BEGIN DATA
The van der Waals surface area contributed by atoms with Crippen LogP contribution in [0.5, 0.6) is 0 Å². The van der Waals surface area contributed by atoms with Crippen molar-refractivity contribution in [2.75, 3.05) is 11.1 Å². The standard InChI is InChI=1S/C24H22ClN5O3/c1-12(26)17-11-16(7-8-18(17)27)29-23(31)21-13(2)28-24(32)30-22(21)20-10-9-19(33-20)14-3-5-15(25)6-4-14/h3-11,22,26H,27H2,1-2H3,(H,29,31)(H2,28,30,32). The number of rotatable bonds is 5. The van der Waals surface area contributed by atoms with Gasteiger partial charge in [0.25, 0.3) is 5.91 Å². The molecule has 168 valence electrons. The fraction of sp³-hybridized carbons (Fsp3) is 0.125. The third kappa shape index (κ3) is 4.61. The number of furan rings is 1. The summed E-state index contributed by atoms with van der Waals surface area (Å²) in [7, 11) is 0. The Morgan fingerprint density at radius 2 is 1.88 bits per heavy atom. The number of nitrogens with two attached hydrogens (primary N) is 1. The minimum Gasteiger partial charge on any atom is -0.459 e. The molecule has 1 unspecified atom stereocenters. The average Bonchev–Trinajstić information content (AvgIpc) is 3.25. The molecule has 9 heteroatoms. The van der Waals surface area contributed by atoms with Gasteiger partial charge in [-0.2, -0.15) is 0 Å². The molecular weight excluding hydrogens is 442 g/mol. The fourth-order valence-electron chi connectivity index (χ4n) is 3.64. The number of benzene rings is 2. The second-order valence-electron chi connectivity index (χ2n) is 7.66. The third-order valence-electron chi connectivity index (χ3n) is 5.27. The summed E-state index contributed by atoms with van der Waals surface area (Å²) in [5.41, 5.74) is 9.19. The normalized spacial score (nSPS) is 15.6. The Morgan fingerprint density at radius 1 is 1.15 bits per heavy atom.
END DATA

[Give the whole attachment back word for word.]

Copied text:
The van der Waals surface area contributed by atoms with Crippen LogP contribution in [0.5, 0.6) is 0 Å². The van der Waals surface area contributed by atoms with Crippen molar-refractivity contribution in [2.75, 3.05) is 11.1 Å². The standard InChI is InChI=1S/C24H22ClN5O3/c1-12(26)17-11-16(7-8-18(17)27)29-23(31)21-13(2)28-24(32)30-22(21)20-10-9-19(33-20)14-3-5-15(25)6-4-14/h3-11,22,26H,27H2,1-2H3,(H,29,31)(H2,28,30,32). The number of rotatable bonds is 5. The van der Waals surface area contributed by atoms with Gasteiger partial charge in [0.25, 0.3) is 5.91 Å². The molecule has 168 valence electrons. The fraction of sp³-hybridized carbons (Fsp3) is 0.125. The third kappa shape index (κ3) is 4.61. The number of furan rings is 1. The summed E-state index contributed by atoms with van der Waals surface area (Å²) in [7, 11) is 0. The Morgan fingerprint density at radius 2 is 1.88 bits per heavy atom. The number of nitrogens with two attached hydrogens (primary N) is 1. The minimum Gasteiger partial charge on any atom is -0.459 e. The molecule has 1 unspecified atom stereocenters. The average Bonchev–Trinajstić information content (AvgIpc) is 3.25. The molecule has 9 heteroatoms. The van der Waals surface area contributed by atoms with Gasteiger partial charge in [-0.2, -0.15) is 0 Å². The molecular weight excluding hydrogens is 442 g/mol. The fourth-order valence-electron chi connectivity index (χ4n) is 3.64. The number of benzene rings is 2. The second-order valence-electron chi connectivity index (χ2n) is 7.66. The third-order valence-electron chi connectivity index (χ3n) is 5.27. The summed E-state index contributed by atoms with van der Waals surface area (Å²) in [5.41, 5.74) is 9.19. The normalized spacial score (nSPS) is 15.6. The Morgan fingerprint density at radius 1 is 1.15 bits per heavy atom.